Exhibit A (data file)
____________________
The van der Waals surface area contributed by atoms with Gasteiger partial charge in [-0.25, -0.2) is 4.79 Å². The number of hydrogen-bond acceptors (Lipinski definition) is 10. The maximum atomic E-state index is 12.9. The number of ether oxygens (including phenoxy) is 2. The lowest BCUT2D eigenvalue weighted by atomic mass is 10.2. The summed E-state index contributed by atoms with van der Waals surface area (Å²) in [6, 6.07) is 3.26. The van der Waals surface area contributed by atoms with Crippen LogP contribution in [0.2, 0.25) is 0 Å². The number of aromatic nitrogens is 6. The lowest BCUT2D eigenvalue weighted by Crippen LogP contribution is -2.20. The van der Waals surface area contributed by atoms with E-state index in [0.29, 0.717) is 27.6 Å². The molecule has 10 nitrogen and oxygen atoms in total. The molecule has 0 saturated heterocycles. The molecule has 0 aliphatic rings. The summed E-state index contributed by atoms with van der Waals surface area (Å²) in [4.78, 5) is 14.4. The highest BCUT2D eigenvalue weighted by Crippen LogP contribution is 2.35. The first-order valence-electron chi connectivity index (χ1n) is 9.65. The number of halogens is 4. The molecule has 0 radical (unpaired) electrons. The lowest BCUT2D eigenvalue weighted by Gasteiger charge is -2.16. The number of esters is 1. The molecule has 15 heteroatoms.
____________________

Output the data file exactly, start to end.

The van der Waals surface area contributed by atoms with Gasteiger partial charge in [-0.25, -0.2) is 4.79 Å². The number of hydrogen-bond acceptors (Lipinski definition) is 10. The maximum atomic E-state index is 12.9. The number of ether oxygens (including phenoxy) is 2. The lowest BCUT2D eigenvalue weighted by atomic mass is 10.2. The summed E-state index contributed by atoms with van der Waals surface area (Å²) in [6, 6.07) is 3.26. The van der Waals surface area contributed by atoms with Crippen LogP contribution in [0.2, 0.25) is 0 Å². The number of aromatic nitrogens is 6. The lowest BCUT2D eigenvalue weighted by Crippen LogP contribution is -2.20. The van der Waals surface area contributed by atoms with E-state index in [0.29, 0.717) is 27.6 Å². The molecule has 10 nitrogen and oxygen atoms in total. The molecule has 0 saturated heterocycles. The molecule has 0 aliphatic rings. The summed E-state index contributed by atoms with van der Waals surface area (Å²) in [4.78, 5) is 14.4. The highest BCUT2D eigenvalue weighted by Crippen LogP contribution is 2.35. The first-order valence-electron chi connectivity index (χ1n) is 9.65. The number of halogens is 4. The molecule has 0 radical (unpaired) electrons. The lowest BCUT2D eigenvalue weighted by Gasteiger charge is -2.16. The number of esters is 1. The molecule has 15 heteroatoms.